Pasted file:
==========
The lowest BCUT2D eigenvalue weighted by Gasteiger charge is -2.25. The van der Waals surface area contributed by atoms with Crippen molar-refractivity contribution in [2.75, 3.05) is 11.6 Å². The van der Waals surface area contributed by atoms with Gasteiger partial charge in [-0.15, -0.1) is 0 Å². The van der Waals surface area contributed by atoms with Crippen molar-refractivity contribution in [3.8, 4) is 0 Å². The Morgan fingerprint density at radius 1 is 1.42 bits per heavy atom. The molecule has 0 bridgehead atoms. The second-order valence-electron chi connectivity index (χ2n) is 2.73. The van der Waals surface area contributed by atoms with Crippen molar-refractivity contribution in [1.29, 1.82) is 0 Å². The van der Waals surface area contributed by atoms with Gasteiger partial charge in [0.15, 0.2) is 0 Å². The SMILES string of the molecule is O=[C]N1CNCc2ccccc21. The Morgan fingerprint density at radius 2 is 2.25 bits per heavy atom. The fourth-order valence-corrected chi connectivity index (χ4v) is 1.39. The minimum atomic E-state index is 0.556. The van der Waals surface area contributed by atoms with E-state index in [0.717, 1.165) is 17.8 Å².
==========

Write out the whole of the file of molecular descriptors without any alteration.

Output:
The lowest BCUT2D eigenvalue weighted by Gasteiger charge is -2.25. The van der Waals surface area contributed by atoms with Crippen molar-refractivity contribution in [2.75, 3.05) is 11.6 Å². The van der Waals surface area contributed by atoms with Gasteiger partial charge in [-0.15, -0.1) is 0 Å². The van der Waals surface area contributed by atoms with Crippen molar-refractivity contribution in [3.8, 4) is 0 Å². The Morgan fingerprint density at radius 1 is 1.42 bits per heavy atom. The molecule has 0 bridgehead atoms. The second-order valence-electron chi connectivity index (χ2n) is 2.73. The van der Waals surface area contributed by atoms with Crippen molar-refractivity contribution in [1.29, 1.82) is 0 Å². The van der Waals surface area contributed by atoms with Gasteiger partial charge in [0.15, 0.2) is 0 Å². The SMILES string of the molecule is O=[C]N1CNCc2ccccc21. The Morgan fingerprint density at radius 2 is 2.25 bits per heavy atom. The fourth-order valence-corrected chi connectivity index (χ4v) is 1.39. The minimum atomic E-state index is 0.556. The van der Waals surface area contributed by atoms with E-state index in [0.717, 1.165) is 17.8 Å².